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East Timor: UN, Indonesia agree on border demarcation plan

East Timor: UN, Indonesia agree on border demarcation plan

In a preliminary step towards finalizing territorial boundaries, the United Nations and Indonesia have agreed on plans to survey and demarcate the border between East and West Timor, the UN Transitional Administration (UNTAET) said today.

The agreement on Border Demarcation Reconnaissance was made at a Monday meeting of the Tactical Coordination Working Group in Atambua, West Timor. Dates for the survey are expected to be finalized within a few days.

The working group, which includes representatives from UNTAET’s Peacekeeping Force (PKF) and Indonesian Armed Forces (TNI), also discussed the establishment of a new Border Control Service post and ways to improve the repatriation of East Timorese refugees currently living in camps across the border.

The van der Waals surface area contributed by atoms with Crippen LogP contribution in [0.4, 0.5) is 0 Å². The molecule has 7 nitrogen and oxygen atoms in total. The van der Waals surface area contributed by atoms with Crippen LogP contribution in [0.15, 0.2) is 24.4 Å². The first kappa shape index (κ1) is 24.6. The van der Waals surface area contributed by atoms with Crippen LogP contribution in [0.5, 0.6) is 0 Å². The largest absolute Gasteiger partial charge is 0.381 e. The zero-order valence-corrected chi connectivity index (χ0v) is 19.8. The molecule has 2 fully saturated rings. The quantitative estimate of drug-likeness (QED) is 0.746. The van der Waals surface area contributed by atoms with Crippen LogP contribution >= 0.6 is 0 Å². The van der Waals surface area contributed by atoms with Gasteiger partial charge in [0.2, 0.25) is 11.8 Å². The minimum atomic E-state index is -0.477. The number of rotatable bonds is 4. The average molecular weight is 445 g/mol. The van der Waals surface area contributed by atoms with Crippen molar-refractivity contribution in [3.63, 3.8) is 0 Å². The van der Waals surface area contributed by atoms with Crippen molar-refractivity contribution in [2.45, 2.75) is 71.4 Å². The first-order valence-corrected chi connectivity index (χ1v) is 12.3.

In December, UN and Indonesian delegations had agreed at a special technical meeting on border demarcation in Jakarta that a reconnaissance of the border should be undertaken in February.

The reconnaissance survey will study the riverbanks, river islands, customary usage and technical issues, followed by a number of technical steps prior to the resolution of the location of the borderline.

Meanwhile, East Timor’s Constituent Assembly today pushed to 16 March the final vote and signing ceremony for the territory’s first constitution.

After an hour-long debate on how much time was needed for a nationwide public review of the draft constitution, members voted overwhelming for the one-week delay – 62 in favour, 2 against, 4 abstentions, with 20 absent.

An initial proposal for a two-week delay was rejected by majority party FRETILIN over concerns that it would interfere with the 15 March to 12 April presidential election campaign. Minority parties UDT and PSD argued that more time was needed for the public review process.